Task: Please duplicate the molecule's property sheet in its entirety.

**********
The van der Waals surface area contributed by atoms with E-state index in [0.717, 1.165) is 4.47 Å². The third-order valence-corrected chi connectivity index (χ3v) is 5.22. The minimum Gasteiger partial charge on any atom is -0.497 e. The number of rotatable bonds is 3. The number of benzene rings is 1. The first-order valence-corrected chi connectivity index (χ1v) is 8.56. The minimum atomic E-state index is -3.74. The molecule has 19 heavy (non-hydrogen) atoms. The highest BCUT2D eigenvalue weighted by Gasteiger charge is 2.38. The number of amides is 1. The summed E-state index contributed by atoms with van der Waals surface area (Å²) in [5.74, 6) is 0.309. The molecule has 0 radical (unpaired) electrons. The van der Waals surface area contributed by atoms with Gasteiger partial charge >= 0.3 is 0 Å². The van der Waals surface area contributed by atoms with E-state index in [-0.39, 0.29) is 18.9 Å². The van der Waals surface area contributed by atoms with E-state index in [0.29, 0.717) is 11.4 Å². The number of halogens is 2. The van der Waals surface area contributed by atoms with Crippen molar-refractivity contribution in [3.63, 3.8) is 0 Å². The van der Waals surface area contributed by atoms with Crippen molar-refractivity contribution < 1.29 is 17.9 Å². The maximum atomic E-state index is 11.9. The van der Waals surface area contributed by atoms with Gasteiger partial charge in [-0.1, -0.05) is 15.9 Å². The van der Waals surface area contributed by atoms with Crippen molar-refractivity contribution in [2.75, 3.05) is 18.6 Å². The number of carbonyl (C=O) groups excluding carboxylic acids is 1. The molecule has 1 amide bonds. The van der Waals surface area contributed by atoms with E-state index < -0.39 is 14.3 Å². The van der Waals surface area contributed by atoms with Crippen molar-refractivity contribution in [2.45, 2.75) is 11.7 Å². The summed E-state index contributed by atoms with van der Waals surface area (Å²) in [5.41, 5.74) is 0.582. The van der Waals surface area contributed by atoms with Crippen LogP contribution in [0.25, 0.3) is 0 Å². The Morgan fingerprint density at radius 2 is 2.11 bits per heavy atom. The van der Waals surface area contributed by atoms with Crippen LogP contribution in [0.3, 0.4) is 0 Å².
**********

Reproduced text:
The van der Waals surface area contributed by atoms with E-state index in [0.717, 1.165) is 4.47 Å². The third-order valence-corrected chi connectivity index (χ3v) is 5.22. The minimum Gasteiger partial charge on any atom is -0.497 e. The number of rotatable bonds is 3. The number of benzene rings is 1. The first-order valence-corrected chi connectivity index (χ1v) is 8.56. The minimum atomic E-state index is -3.74. The molecule has 19 heavy (non-hydrogen) atoms. The highest BCUT2D eigenvalue weighted by Gasteiger charge is 2.38. The number of amides is 1. The summed E-state index contributed by atoms with van der Waals surface area (Å²) in [5.74, 6) is 0.309. The molecule has 0 radical (unpaired) electrons. The van der Waals surface area contributed by atoms with Gasteiger partial charge >= 0.3 is 0 Å². The van der Waals surface area contributed by atoms with E-state index in [-0.39, 0.29) is 18.9 Å². The van der Waals surface area contributed by atoms with E-state index in [0.29, 0.717) is 11.4 Å². The number of halogens is 2. The van der Waals surface area contributed by atoms with Crippen molar-refractivity contribution in [3.63, 3.8) is 0 Å². The van der Waals surface area contributed by atoms with Crippen molar-refractivity contribution < 1.29 is 17.9 Å². The maximum atomic E-state index is 11.9. The van der Waals surface area contributed by atoms with Gasteiger partial charge in [-0.1, -0.05) is 15.9 Å². The van der Waals surface area contributed by atoms with Crippen molar-refractivity contribution in [2.75, 3.05) is 18.6 Å². The number of carbonyl (C=O) groups excluding carboxylic acids is 1. The molecule has 1 amide bonds. The van der Waals surface area contributed by atoms with E-state index < -0.39 is 14.3 Å². The van der Waals surface area contributed by atoms with Crippen molar-refractivity contribution in [2.45, 2.75) is 11.7 Å². The summed E-state index contributed by atoms with van der Waals surface area (Å²) in [5.41, 5.74) is 0.582. The van der Waals surface area contributed by atoms with Crippen LogP contribution in [0.25, 0.3) is 0 Å². The Morgan fingerprint density at radius 2 is 2.11 bits per heavy atom. The van der Waals surface area contributed by atoms with Crippen LogP contribution in [0.3, 0.4) is 0 Å².